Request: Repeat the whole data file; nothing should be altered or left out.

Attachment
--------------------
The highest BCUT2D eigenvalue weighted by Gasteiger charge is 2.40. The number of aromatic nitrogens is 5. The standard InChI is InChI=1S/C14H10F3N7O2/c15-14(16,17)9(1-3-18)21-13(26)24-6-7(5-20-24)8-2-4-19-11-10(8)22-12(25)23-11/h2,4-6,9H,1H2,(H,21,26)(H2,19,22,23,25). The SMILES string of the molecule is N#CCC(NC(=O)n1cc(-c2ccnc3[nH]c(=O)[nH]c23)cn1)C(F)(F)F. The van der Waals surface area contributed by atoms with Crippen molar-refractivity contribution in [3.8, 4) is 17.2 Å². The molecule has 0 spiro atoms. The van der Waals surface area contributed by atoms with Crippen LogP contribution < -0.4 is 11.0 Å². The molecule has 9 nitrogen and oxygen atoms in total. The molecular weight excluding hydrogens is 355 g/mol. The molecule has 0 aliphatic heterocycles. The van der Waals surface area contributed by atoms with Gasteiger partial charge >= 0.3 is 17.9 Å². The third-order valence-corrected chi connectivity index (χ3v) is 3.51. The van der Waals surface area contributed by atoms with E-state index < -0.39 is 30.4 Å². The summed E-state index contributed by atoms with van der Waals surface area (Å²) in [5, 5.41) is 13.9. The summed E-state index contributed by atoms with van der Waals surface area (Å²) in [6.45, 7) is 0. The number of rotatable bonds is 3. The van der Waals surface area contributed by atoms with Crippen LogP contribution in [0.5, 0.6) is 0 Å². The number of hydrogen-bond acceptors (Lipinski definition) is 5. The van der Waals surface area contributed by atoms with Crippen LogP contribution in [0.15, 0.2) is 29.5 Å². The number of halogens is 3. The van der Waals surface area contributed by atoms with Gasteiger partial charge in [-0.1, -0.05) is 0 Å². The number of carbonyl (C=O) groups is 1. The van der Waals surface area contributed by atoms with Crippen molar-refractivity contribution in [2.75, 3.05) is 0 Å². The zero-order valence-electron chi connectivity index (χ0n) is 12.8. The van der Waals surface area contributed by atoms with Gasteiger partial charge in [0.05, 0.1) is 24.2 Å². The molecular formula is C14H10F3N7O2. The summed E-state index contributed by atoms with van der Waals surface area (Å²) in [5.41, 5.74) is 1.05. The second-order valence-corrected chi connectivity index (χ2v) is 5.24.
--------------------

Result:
The highest BCUT2D eigenvalue weighted by Gasteiger charge is 2.40. The number of aromatic nitrogens is 5. The standard InChI is InChI=1S/C14H10F3N7O2/c15-14(16,17)9(1-3-18)21-13(26)24-6-7(5-20-24)8-2-4-19-11-10(8)22-12(25)23-11/h2,4-6,9H,1H2,(H,21,26)(H2,19,22,23,25). The SMILES string of the molecule is N#CCC(NC(=O)n1cc(-c2ccnc3[nH]c(=O)[nH]c23)cn1)C(F)(F)F. The van der Waals surface area contributed by atoms with Crippen molar-refractivity contribution in [3.8, 4) is 17.2 Å². The molecule has 0 spiro atoms. The van der Waals surface area contributed by atoms with Crippen LogP contribution < -0.4 is 11.0 Å². The molecule has 9 nitrogen and oxygen atoms in total. The molecular weight excluding hydrogens is 355 g/mol. The molecule has 0 aliphatic heterocycles. The van der Waals surface area contributed by atoms with Gasteiger partial charge >= 0.3 is 17.9 Å². The third-order valence-corrected chi connectivity index (χ3v) is 3.51. The van der Waals surface area contributed by atoms with E-state index < -0.39 is 30.4 Å². The summed E-state index contributed by atoms with van der Waals surface area (Å²) in [5, 5.41) is 13.9. The summed E-state index contributed by atoms with van der Waals surface area (Å²) in [6.45, 7) is 0. The number of rotatable bonds is 3. The van der Waals surface area contributed by atoms with Crippen LogP contribution in [0.5, 0.6) is 0 Å². The number of hydrogen-bond acceptors (Lipinski definition) is 5. The van der Waals surface area contributed by atoms with Crippen LogP contribution in [0.15, 0.2) is 29.5 Å². The number of halogens is 3. The van der Waals surface area contributed by atoms with Gasteiger partial charge in [-0.1, -0.05) is 0 Å². The number of carbonyl (C=O) groups is 1. The van der Waals surface area contributed by atoms with Crippen molar-refractivity contribution in [2.75, 3.05) is 0 Å². The zero-order valence-electron chi connectivity index (χ0n) is 12.8. The van der Waals surface area contributed by atoms with Gasteiger partial charge in [0.05, 0.1) is 24.2 Å². The molecular formula is C14H10F3N7O2. The summed E-state index contributed by atoms with van der Waals surface area (Å²) in [5.41, 5.74) is 1.05. The second-order valence-corrected chi connectivity index (χ2v) is 5.24.